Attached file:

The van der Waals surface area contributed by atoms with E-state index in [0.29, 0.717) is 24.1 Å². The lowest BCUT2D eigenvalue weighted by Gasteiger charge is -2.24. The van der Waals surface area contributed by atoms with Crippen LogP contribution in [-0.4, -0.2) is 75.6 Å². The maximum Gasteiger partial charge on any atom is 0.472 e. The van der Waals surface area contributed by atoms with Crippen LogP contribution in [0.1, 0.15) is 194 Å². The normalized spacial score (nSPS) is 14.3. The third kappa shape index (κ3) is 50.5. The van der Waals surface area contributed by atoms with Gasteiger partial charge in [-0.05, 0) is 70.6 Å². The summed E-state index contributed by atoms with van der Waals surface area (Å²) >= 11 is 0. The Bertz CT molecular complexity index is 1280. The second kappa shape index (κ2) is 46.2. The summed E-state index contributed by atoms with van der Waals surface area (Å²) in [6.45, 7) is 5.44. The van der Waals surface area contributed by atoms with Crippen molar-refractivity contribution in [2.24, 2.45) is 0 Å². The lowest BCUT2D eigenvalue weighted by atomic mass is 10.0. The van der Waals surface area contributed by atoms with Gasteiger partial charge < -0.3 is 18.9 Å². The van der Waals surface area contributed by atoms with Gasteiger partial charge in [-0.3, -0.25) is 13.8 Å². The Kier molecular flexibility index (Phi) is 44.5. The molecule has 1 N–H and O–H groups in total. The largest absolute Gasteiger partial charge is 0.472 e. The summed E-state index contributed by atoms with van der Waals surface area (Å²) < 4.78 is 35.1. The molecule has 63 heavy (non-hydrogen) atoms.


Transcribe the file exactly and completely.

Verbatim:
The van der Waals surface area contributed by atoms with E-state index in [0.29, 0.717) is 24.1 Å². The lowest BCUT2D eigenvalue weighted by Gasteiger charge is -2.24. The van der Waals surface area contributed by atoms with Crippen LogP contribution in [-0.4, -0.2) is 75.6 Å². The maximum Gasteiger partial charge on any atom is 0.472 e. The van der Waals surface area contributed by atoms with Crippen LogP contribution in [0.1, 0.15) is 194 Å². The normalized spacial score (nSPS) is 14.3. The third kappa shape index (κ3) is 50.5. The van der Waals surface area contributed by atoms with Gasteiger partial charge in [-0.05, 0) is 70.6 Å². The summed E-state index contributed by atoms with van der Waals surface area (Å²) >= 11 is 0. The Bertz CT molecular complexity index is 1280. The second kappa shape index (κ2) is 46.2. The summed E-state index contributed by atoms with van der Waals surface area (Å²) in [6.45, 7) is 5.44. The van der Waals surface area contributed by atoms with Crippen molar-refractivity contribution in [2.24, 2.45) is 0 Å². The lowest BCUT2D eigenvalue weighted by atomic mass is 10.0. The van der Waals surface area contributed by atoms with Gasteiger partial charge < -0.3 is 18.9 Å². The van der Waals surface area contributed by atoms with Gasteiger partial charge in [-0.3, -0.25) is 13.8 Å². The Kier molecular flexibility index (Phi) is 44.5. The molecule has 1 N–H and O–H groups in total. The largest absolute Gasteiger partial charge is 0.472 e. The summed E-state index contributed by atoms with van der Waals surface area (Å²) < 4.78 is 35.1. The molecule has 63 heavy (non-hydrogen) atoms.